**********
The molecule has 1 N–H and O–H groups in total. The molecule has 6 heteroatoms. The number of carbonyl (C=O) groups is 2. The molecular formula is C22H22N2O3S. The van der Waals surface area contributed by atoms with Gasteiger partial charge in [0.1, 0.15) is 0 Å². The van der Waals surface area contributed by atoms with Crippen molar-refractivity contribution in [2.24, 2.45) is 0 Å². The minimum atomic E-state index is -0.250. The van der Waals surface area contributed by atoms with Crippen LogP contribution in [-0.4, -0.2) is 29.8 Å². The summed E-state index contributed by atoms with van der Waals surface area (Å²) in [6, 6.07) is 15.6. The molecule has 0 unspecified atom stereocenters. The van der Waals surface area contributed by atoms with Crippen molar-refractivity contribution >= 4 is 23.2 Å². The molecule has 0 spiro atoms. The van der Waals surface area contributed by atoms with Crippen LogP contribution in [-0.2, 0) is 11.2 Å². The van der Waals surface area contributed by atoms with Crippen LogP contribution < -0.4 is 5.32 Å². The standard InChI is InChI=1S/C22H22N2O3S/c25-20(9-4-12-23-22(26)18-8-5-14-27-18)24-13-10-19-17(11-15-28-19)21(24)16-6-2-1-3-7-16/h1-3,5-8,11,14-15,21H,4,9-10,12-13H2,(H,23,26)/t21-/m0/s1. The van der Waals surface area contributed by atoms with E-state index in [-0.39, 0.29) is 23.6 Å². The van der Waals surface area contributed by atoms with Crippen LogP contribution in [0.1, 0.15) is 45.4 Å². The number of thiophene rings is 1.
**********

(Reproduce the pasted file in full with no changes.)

The molecule has 1 N–H and O–H groups in total. The molecule has 6 heteroatoms. The number of carbonyl (C=O) groups is 2. The molecular formula is C22H22N2O3S. The van der Waals surface area contributed by atoms with Gasteiger partial charge in [0.1, 0.15) is 0 Å². The van der Waals surface area contributed by atoms with Crippen molar-refractivity contribution in [2.24, 2.45) is 0 Å². The minimum atomic E-state index is -0.250. The van der Waals surface area contributed by atoms with Crippen LogP contribution in [-0.4, -0.2) is 29.8 Å². The summed E-state index contributed by atoms with van der Waals surface area (Å²) in [6, 6.07) is 15.6. The molecule has 0 unspecified atom stereocenters. The van der Waals surface area contributed by atoms with Crippen molar-refractivity contribution >= 4 is 23.2 Å². The molecule has 0 spiro atoms. The van der Waals surface area contributed by atoms with Crippen LogP contribution in [-0.2, 0) is 11.2 Å². The van der Waals surface area contributed by atoms with Crippen LogP contribution < -0.4 is 5.32 Å². The standard InChI is InChI=1S/C22H22N2O3S/c25-20(9-4-12-23-22(26)18-8-5-14-27-18)24-13-10-19-17(11-15-28-19)21(24)16-6-2-1-3-7-16/h1-3,5-8,11,14-15,21H,4,9-10,12-13H2,(H,23,26)/t21-/m0/s1. The van der Waals surface area contributed by atoms with E-state index in [-0.39, 0.29) is 23.6 Å². The van der Waals surface area contributed by atoms with Crippen LogP contribution in [0.1, 0.15) is 45.4 Å². The number of thiophene rings is 1.